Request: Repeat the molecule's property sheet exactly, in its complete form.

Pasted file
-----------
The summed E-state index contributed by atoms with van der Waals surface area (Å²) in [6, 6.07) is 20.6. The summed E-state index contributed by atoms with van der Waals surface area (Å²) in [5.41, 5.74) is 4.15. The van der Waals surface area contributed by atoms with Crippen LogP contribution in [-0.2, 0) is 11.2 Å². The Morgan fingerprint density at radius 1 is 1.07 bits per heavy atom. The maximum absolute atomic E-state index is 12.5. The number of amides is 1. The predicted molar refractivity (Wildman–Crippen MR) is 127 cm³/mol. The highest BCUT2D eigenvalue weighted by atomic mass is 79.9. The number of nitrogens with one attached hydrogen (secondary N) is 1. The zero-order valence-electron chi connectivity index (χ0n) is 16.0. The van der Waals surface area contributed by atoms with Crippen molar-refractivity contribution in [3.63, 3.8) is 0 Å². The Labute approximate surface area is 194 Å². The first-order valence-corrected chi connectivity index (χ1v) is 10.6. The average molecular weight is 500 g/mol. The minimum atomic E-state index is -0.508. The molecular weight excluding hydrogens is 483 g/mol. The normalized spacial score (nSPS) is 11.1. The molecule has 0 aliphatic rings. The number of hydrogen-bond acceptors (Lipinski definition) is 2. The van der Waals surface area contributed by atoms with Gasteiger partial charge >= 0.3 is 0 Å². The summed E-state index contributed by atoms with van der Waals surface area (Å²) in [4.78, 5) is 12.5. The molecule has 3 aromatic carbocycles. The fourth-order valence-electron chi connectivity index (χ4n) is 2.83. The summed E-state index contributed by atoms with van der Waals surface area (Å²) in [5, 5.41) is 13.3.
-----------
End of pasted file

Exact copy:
The summed E-state index contributed by atoms with van der Waals surface area (Å²) in [6, 6.07) is 20.6. The summed E-state index contributed by atoms with van der Waals surface area (Å²) in [5.41, 5.74) is 4.15. The van der Waals surface area contributed by atoms with Crippen LogP contribution in [-0.2, 0) is 11.2 Å². The Morgan fingerprint density at radius 1 is 1.07 bits per heavy atom. The maximum absolute atomic E-state index is 12.5. The number of amides is 1. The predicted molar refractivity (Wildman–Crippen MR) is 127 cm³/mol. The highest BCUT2D eigenvalue weighted by atomic mass is 79.9. The number of nitrogens with one attached hydrogen (secondary N) is 1. The zero-order valence-electron chi connectivity index (χ0n) is 16.0. The van der Waals surface area contributed by atoms with Crippen molar-refractivity contribution in [3.63, 3.8) is 0 Å². The Labute approximate surface area is 194 Å². The first-order valence-corrected chi connectivity index (χ1v) is 10.6. The average molecular weight is 500 g/mol. The minimum atomic E-state index is -0.508. The molecular weight excluding hydrogens is 483 g/mol. The normalized spacial score (nSPS) is 11.1. The molecule has 0 aliphatic rings. The number of hydrogen-bond acceptors (Lipinski definition) is 2. The van der Waals surface area contributed by atoms with Gasteiger partial charge >= 0.3 is 0 Å². The summed E-state index contributed by atoms with van der Waals surface area (Å²) in [4.78, 5) is 12.5. The molecule has 3 aromatic carbocycles. The fourth-order valence-electron chi connectivity index (χ4n) is 2.83. The summed E-state index contributed by atoms with van der Waals surface area (Å²) in [5, 5.41) is 13.3.